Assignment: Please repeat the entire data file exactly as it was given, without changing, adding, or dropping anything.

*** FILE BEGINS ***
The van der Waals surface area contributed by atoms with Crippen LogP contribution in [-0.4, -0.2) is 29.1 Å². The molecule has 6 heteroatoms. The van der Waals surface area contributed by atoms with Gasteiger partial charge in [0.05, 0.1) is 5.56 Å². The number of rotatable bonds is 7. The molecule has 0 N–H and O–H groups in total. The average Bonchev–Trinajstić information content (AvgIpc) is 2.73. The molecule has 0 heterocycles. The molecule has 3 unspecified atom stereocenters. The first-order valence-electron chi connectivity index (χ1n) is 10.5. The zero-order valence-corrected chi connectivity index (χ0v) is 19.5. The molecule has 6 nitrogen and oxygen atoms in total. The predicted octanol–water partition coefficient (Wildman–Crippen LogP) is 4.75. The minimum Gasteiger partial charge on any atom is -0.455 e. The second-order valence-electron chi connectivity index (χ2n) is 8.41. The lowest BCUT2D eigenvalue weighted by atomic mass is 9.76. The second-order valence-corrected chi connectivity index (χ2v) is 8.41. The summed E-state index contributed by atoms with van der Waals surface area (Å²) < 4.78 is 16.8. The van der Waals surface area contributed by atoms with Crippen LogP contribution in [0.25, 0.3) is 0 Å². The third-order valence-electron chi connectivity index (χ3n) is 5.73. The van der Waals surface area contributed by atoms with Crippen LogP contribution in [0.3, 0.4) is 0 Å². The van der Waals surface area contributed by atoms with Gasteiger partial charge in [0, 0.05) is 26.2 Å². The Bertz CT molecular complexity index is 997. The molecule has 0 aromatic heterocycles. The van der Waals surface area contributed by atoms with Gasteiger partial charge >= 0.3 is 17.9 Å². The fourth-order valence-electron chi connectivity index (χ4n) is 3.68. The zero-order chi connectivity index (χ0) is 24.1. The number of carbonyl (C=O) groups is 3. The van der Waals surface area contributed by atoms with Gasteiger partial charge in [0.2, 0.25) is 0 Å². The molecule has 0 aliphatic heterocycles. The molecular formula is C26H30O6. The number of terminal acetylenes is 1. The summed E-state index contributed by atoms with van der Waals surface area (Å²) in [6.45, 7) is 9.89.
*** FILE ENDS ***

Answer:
The van der Waals surface area contributed by atoms with Crippen LogP contribution in [-0.4, -0.2) is 29.1 Å². The molecule has 6 heteroatoms. The van der Waals surface area contributed by atoms with Gasteiger partial charge in [0.05, 0.1) is 5.56 Å². The number of rotatable bonds is 7. The molecule has 0 N–H and O–H groups in total. The average Bonchev–Trinajstić information content (AvgIpc) is 2.73. The molecule has 0 heterocycles. The molecule has 3 unspecified atom stereocenters. The first-order valence-electron chi connectivity index (χ1n) is 10.5. The zero-order valence-corrected chi connectivity index (χ0v) is 19.5. The molecule has 6 nitrogen and oxygen atoms in total. The predicted octanol–water partition coefficient (Wildman–Crippen LogP) is 4.75. The minimum Gasteiger partial charge on any atom is -0.455 e. The second-order valence-electron chi connectivity index (χ2n) is 8.41. The lowest BCUT2D eigenvalue weighted by atomic mass is 9.76. The second-order valence-corrected chi connectivity index (χ2v) is 8.41. The summed E-state index contributed by atoms with van der Waals surface area (Å²) < 4.78 is 16.8. The van der Waals surface area contributed by atoms with Crippen LogP contribution in [0.25, 0.3) is 0 Å². The third-order valence-electron chi connectivity index (χ3n) is 5.73. The van der Waals surface area contributed by atoms with Crippen LogP contribution in [0.3, 0.4) is 0 Å². The van der Waals surface area contributed by atoms with Gasteiger partial charge in [0, 0.05) is 26.2 Å². The Bertz CT molecular complexity index is 997. The molecule has 0 aromatic heterocycles. The van der Waals surface area contributed by atoms with Gasteiger partial charge >= 0.3 is 17.9 Å². The fourth-order valence-electron chi connectivity index (χ4n) is 3.68. The zero-order chi connectivity index (χ0) is 24.1. The number of carbonyl (C=O) groups is 3. The van der Waals surface area contributed by atoms with Gasteiger partial charge in [0.2, 0.25) is 0 Å². The molecule has 0 aliphatic heterocycles. The molecular formula is C26H30O6. The number of terminal acetylenes is 1. The summed E-state index contributed by atoms with van der Waals surface area (Å²) in [6.45, 7) is 9.89.